There is no specific law governing this issue. Under Cal. Labor Code 202(a), "If an employee not having a written contract for a definite period quits his or her employment, his or her wages shall become due and payable not later than 72 hours thereafter, unless the employee has given 72 hours previous notice of his or her intention to quit, in which case the employee is entitled to his or her wages at the time of quitting. Notwithstanding any other provision of law, an employee who quits without providing a 72-hour notice shall be entitled to receive payment by mail if he or she so requests and designates a mailing address. The date of the mailing shall constitute the date of payment for purposes of the requirement to provide payment within 72 hours of the notice of quitting."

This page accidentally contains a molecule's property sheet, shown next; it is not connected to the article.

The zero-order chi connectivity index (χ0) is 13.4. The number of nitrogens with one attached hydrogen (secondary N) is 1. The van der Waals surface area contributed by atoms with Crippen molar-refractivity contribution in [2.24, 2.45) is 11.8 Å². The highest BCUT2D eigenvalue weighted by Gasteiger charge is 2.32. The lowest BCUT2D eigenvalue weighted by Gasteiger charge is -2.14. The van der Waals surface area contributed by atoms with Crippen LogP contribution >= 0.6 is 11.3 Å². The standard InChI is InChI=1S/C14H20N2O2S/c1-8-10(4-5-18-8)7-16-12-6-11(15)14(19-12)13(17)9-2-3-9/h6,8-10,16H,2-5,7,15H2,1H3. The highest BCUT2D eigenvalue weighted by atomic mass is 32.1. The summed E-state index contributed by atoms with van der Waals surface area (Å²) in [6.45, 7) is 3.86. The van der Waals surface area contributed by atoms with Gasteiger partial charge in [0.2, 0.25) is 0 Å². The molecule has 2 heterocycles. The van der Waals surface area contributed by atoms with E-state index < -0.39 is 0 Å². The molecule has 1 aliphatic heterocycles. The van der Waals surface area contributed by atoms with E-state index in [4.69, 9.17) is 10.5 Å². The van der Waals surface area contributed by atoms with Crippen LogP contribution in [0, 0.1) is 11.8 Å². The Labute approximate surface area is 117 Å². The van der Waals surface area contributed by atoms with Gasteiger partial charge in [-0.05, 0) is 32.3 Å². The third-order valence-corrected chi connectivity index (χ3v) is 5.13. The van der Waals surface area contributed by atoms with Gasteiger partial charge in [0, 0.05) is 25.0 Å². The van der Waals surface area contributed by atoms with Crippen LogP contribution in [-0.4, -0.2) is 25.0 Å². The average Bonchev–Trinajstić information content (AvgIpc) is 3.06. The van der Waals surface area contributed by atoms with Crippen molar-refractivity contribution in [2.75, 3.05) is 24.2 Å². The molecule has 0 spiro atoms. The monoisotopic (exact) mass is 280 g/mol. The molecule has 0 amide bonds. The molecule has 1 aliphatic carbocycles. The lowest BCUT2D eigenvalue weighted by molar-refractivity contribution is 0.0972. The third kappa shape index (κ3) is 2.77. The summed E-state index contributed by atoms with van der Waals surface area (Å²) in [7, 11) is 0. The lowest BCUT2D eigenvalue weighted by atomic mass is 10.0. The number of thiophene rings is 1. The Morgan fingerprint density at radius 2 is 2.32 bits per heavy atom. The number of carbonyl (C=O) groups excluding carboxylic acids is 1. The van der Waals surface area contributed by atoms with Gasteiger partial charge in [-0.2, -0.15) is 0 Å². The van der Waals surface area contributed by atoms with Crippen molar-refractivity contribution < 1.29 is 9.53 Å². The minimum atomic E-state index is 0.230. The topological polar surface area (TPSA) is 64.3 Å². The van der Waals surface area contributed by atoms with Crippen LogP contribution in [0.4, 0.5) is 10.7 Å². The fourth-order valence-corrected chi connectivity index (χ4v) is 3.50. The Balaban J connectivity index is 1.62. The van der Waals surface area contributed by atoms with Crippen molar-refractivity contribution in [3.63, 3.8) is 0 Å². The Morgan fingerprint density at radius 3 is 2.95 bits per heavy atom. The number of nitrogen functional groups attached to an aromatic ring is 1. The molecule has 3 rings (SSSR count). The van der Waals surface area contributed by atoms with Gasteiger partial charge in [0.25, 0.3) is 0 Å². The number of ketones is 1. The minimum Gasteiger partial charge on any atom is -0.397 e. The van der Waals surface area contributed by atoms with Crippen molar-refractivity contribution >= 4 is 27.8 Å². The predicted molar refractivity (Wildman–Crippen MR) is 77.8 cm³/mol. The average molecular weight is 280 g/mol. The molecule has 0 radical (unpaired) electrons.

The law states that the employee can designate payment to an address by mail, rather than by personal delivery to the employee. The reasonable inference is that delivery by mail, if the employee requests it, is the only option other than personal delivery. I doubt that a court would find that personal delivery to an authorized agent of the employee would violate the law, because this is a common use of agency representation.
However, a spouse is not automatically the agent of his or her spouse. The spouse would need some written authorization signed by the employee, the same as would any other agent.
Hope this helps.
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